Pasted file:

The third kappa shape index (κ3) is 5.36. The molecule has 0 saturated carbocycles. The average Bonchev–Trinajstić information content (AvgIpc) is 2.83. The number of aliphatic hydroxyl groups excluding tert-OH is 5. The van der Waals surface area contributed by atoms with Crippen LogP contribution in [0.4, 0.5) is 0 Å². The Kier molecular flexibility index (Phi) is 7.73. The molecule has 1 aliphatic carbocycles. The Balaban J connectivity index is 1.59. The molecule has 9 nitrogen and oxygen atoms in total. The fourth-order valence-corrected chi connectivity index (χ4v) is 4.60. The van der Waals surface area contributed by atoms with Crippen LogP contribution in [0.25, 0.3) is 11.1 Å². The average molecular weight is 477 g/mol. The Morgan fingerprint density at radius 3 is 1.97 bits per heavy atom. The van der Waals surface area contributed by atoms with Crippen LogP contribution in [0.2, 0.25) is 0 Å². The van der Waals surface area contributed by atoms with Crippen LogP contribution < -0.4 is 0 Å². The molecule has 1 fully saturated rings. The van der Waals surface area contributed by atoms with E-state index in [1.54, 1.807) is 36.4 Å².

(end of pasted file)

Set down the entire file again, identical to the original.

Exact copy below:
The third kappa shape index (κ3) is 5.36. The molecule has 0 saturated carbocycles. The average Bonchev–Trinajstić information content (AvgIpc) is 2.83. The number of aliphatic hydroxyl groups excluding tert-OH is 5. The van der Waals surface area contributed by atoms with Crippen LogP contribution in [0.4, 0.5) is 0 Å². The Kier molecular flexibility index (Phi) is 7.73. The molecule has 1 aliphatic carbocycles. The Balaban J connectivity index is 1.59. The molecule has 9 nitrogen and oxygen atoms in total. The fourth-order valence-corrected chi connectivity index (χ4v) is 4.60. The van der Waals surface area contributed by atoms with Crippen LogP contribution in [0.25, 0.3) is 11.1 Å². The average molecular weight is 477 g/mol. The Morgan fingerprint density at radius 3 is 1.97 bits per heavy atom. The van der Waals surface area contributed by atoms with Crippen LogP contribution in [0.2, 0.25) is 0 Å². The van der Waals surface area contributed by atoms with Crippen LogP contribution < -0.4 is 0 Å². The molecule has 1 fully saturated rings. The van der Waals surface area contributed by atoms with E-state index in [1.54, 1.807) is 36.4 Å².